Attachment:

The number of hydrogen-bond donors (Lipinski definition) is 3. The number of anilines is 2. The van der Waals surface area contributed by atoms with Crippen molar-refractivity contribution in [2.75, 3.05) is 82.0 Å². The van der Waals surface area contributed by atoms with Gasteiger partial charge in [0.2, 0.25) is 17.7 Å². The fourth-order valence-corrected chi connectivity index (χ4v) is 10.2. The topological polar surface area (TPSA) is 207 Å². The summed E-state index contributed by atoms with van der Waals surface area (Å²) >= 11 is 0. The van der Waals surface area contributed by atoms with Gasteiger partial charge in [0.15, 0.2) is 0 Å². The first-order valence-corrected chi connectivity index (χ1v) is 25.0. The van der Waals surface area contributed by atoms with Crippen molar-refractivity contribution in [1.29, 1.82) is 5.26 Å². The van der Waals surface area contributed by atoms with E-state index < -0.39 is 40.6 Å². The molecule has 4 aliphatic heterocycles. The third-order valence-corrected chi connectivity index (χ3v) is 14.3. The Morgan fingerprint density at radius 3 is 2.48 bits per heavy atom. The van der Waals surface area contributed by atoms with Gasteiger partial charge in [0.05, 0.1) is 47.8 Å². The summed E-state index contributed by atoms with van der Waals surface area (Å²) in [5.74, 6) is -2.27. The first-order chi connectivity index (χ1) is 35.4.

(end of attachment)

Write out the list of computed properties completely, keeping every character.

The number of hydrogen-bond donors (Lipinski definition) is 3. The number of anilines is 2. The van der Waals surface area contributed by atoms with Crippen molar-refractivity contribution in [2.75, 3.05) is 82.0 Å². The van der Waals surface area contributed by atoms with Gasteiger partial charge in [0.2, 0.25) is 17.7 Å². The fourth-order valence-corrected chi connectivity index (χ4v) is 10.2. The topological polar surface area (TPSA) is 207 Å². The summed E-state index contributed by atoms with van der Waals surface area (Å²) >= 11 is 0. The van der Waals surface area contributed by atoms with Gasteiger partial charge in [0.15, 0.2) is 0 Å². The first-order valence-corrected chi connectivity index (χ1v) is 25.0. The van der Waals surface area contributed by atoms with Crippen molar-refractivity contribution in [1.29, 1.82) is 5.26 Å². The van der Waals surface area contributed by atoms with E-state index < -0.39 is 40.6 Å². The molecule has 4 aliphatic heterocycles. The third-order valence-corrected chi connectivity index (χ3v) is 14.3. The Morgan fingerprint density at radius 3 is 2.48 bits per heavy atom. The van der Waals surface area contributed by atoms with Gasteiger partial charge in [0.05, 0.1) is 47.8 Å². The summed E-state index contributed by atoms with van der Waals surface area (Å²) in [5.74, 6) is -2.27. The first-order chi connectivity index (χ1) is 35.4.